Bike Culture Through the Lens of Ted White

Many of you who read this blog will already have come across these films, but for those who haven’t- I’ve posted them here. It continues to surprise me the number of people I come across- especially in the UK- who think that Critical Mass is sort of this bike nazi movement- a group of radical cyclists with molotov cocktails in their bike bottle cages. The truth is that Critical Mass is a peaceful, participatory celebration that effectively questions the role of public space in cities. Most simply, it is a bunch of people getting together for a safe bicycle ride through the city. If that’s “radical” in the context of the norm that is the violent, toxic, and carbon-heavy transport system of today, I am proud to be called a radical.

Ted White has captured, perhaps better than any other filmmaker, the zeitgeist of the velorution that started in San Francisco in 1992, when Critical Mass was born to the world. In fact, the term (as it applies to bicycles) was coined by George Bliss in the film Return of the Scorcher (the first one below). Referring to cyclists waiting at a junction in China:

“the cyclists would….wait….until they had enough numbers to force their way through the cars and make them stop.”

Return of the Scorcher 1992 Ted White

Unfortunately, since this footage was taken in China, the country has of course gone in the opposite direction, following the west into ill-fated car dependence, forsaking the simple liberation that the bicycle offered so many Chinese for so long in favour of an obsession with automobility and a self-destructive petrol habit.

We are Traffic, the second film, takes a critical look at the Critical Mass phenomenon that started in San Francisco in 1992, and has spread to hundreds of cities worldwide. Great interviews with luminaries of the SF bicycle movement: Beth Verdekal, Chris Carlsson, Joel Pomerantz, Dave Snyder, and others. There is a great analysis of the 1997 “bicycle riot” in San Francisco, and the dreams, philosophy, and excitement that characterize the  rides.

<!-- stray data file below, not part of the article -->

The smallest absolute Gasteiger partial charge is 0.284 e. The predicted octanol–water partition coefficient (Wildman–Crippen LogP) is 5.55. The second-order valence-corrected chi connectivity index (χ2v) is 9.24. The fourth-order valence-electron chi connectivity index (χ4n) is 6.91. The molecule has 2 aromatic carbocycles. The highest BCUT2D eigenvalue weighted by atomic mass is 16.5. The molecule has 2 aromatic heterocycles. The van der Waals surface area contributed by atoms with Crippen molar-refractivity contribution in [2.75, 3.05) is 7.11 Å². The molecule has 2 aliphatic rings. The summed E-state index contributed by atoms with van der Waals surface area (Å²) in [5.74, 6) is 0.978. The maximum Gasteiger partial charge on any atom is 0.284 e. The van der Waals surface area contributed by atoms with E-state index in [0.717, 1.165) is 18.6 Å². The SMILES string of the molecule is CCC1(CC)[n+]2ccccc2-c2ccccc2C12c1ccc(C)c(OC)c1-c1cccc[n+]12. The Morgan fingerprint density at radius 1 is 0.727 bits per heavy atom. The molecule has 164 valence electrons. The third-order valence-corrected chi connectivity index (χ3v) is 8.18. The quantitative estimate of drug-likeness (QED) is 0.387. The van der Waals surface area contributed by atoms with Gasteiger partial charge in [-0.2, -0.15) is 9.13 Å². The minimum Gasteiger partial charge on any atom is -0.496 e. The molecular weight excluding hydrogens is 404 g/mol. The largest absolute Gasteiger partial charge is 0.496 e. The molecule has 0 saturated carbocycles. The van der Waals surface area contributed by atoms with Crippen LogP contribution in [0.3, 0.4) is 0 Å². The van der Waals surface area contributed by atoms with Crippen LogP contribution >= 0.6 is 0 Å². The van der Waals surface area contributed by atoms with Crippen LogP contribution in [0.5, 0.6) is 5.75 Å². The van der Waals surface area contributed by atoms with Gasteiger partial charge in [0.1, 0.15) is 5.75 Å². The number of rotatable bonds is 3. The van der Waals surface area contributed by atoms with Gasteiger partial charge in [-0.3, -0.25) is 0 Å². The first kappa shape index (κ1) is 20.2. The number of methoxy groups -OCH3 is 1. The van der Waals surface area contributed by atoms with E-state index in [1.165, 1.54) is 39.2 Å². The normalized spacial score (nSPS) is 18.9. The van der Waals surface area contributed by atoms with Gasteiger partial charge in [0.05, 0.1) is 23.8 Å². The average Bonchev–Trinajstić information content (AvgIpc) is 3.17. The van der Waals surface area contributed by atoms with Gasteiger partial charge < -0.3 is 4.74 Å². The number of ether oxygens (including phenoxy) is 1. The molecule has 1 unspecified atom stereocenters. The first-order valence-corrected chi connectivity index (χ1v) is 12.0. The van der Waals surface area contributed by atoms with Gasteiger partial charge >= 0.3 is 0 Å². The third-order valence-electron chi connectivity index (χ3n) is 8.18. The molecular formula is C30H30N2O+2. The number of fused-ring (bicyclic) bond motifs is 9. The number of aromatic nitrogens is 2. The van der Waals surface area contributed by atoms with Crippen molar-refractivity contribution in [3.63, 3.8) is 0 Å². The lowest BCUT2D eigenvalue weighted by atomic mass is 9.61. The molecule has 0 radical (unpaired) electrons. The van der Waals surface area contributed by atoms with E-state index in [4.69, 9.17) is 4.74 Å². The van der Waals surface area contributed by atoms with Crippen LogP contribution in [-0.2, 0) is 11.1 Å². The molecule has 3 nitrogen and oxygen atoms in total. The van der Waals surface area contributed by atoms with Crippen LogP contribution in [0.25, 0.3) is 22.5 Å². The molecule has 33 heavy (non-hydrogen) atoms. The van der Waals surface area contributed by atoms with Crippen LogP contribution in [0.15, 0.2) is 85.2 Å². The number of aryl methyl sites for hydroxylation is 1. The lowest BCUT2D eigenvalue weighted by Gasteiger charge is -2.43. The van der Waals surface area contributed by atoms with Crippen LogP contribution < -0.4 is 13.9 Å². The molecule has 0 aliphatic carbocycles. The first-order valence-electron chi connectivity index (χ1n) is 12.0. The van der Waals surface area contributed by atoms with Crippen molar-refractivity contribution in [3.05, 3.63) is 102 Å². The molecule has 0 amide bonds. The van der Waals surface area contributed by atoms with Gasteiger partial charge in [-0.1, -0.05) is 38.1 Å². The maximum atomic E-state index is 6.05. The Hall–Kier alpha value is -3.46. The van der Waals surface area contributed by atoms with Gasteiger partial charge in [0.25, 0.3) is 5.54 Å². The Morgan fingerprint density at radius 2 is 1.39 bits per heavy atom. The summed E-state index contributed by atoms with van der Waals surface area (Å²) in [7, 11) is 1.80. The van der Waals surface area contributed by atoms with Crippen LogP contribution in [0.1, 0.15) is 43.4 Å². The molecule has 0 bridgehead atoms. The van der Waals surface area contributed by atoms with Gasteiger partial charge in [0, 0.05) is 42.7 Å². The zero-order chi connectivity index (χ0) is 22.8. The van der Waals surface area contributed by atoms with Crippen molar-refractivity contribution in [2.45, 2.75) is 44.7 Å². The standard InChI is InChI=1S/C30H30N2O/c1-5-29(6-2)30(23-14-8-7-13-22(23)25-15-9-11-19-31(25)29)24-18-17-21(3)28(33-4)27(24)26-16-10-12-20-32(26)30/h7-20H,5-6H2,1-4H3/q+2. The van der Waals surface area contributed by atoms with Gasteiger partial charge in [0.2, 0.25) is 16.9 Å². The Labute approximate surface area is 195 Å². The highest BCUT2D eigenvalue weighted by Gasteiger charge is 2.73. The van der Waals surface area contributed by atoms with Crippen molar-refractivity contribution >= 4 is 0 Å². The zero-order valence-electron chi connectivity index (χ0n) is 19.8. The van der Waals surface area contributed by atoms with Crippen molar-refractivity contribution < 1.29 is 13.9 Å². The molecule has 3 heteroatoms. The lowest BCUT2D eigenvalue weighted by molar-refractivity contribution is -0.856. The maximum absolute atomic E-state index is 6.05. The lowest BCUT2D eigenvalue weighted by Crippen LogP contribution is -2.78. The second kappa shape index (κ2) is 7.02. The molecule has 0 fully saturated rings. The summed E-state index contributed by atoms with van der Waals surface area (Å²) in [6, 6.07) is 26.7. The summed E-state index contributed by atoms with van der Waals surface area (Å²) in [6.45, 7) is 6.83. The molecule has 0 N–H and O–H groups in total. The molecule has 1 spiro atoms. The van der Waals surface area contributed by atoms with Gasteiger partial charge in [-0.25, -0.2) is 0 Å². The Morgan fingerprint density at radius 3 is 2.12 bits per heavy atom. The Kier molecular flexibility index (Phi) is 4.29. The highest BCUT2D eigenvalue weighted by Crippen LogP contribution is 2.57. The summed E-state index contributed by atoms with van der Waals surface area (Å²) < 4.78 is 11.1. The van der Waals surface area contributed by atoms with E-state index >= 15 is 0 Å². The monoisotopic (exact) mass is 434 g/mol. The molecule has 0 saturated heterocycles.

Thanks to Jon Winston and his excellent Bikescape blog and podcast for pointing out that these classics from the San Francisco bicycle movement are now online.

We are Traffic 1999 Ted White

Critical Mass rides typically happen the last Friday of the month starting at 6pm.   In London, meet at the south end of Waterloo Bridge by the Film Institute.   In San Francisco, it starts from Justin Hermann Plaza at the foot of Market St.   In Bristol, it starts at the Fountains in the Centre.   If you don’t live in one of these cities, check here for your local ride.

One response to “Bike Culture Through the Lens of Ted White

  1. Traffic 1999 reminds me of the anti-war rallies if the 60s. The cops have an “us against them” mentality and think they have to control the masses. Don’t let them. It is un-american.

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